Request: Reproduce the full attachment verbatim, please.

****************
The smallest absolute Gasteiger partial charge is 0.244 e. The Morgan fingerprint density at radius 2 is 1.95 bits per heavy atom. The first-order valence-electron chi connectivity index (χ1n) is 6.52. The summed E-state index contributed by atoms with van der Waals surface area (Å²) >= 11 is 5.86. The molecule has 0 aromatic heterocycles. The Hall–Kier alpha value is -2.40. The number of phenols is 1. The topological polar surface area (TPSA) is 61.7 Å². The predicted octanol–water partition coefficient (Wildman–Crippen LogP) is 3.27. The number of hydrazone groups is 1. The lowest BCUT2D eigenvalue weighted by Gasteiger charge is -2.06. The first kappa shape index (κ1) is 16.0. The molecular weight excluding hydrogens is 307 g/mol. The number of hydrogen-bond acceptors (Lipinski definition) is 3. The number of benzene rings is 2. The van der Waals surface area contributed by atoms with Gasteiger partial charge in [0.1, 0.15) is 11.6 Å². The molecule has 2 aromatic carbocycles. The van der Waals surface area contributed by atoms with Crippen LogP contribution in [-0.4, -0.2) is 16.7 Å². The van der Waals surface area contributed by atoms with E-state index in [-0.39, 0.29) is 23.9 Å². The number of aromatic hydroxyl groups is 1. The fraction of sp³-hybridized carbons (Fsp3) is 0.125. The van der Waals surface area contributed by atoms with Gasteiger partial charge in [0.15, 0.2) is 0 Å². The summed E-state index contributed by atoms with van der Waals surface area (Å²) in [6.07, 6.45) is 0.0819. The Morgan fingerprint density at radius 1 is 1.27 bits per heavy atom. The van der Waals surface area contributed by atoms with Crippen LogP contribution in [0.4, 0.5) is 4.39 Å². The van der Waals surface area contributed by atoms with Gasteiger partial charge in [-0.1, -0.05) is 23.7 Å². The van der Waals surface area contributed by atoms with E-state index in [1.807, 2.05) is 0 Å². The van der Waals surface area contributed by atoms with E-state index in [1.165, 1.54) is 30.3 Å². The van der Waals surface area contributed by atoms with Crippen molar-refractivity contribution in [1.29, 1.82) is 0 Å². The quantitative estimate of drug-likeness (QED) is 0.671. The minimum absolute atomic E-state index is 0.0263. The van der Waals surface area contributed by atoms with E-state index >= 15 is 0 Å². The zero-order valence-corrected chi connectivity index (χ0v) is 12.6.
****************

The smallest absolute Gasteiger partial charge is 0.244 e. The Morgan fingerprint density at radius 2 is 1.95 bits per heavy atom. The first-order valence-electron chi connectivity index (χ1n) is 6.52. The summed E-state index contributed by atoms with van der Waals surface area (Å²) >= 11 is 5.86. The molecule has 0 aromatic heterocycles. The Hall–Kier alpha value is -2.40. The number of phenols is 1. The topological polar surface area (TPSA) is 61.7 Å². The predicted octanol–water partition coefficient (Wildman–Crippen LogP) is 3.27. The number of hydrazone groups is 1. The lowest BCUT2D eigenvalue weighted by Gasteiger charge is -2.06. The first kappa shape index (κ1) is 16.0. The molecular weight excluding hydrogens is 307 g/mol. The number of hydrogen-bond acceptors (Lipinski definition) is 3. The number of benzene rings is 2. The van der Waals surface area contributed by atoms with Gasteiger partial charge in [0.1, 0.15) is 11.6 Å². The molecule has 2 aromatic carbocycles. The van der Waals surface area contributed by atoms with Crippen LogP contribution in [-0.4, -0.2) is 16.7 Å². The van der Waals surface area contributed by atoms with E-state index in [-0.39, 0.29) is 23.9 Å². The number of aromatic hydroxyl groups is 1. The fraction of sp³-hybridized carbons (Fsp3) is 0.125. The van der Waals surface area contributed by atoms with Gasteiger partial charge in [0.15, 0.2) is 0 Å². The summed E-state index contributed by atoms with van der Waals surface area (Å²) in [6.07, 6.45) is 0.0819. The Morgan fingerprint density at radius 1 is 1.27 bits per heavy atom. The van der Waals surface area contributed by atoms with Crippen LogP contribution in [0.4, 0.5) is 4.39 Å². The van der Waals surface area contributed by atoms with Gasteiger partial charge in [-0.1, -0.05) is 23.7 Å². The van der Waals surface area contributed by atoms with E-state index in [1.807, 2.05) is 0 Å². The van der Waals surface area contributed by atoms with E-state index in [1.165, 1.54) is 30.3 Å². The van der Waals surface area contributed by atoms with Crippen molar-refractivity contribution in [1.29, 1.82) is 0 Å². The quantitative estimate of drug-likeness (QED) is 0.671. The minimum absolute atomic E-state index is 0.0263. The van der Waals surface area contributed by atoms with E-state index >= 15 is 0 Å². The zero-order valence-corrected chi connectivity index (χ0v) is 12.6.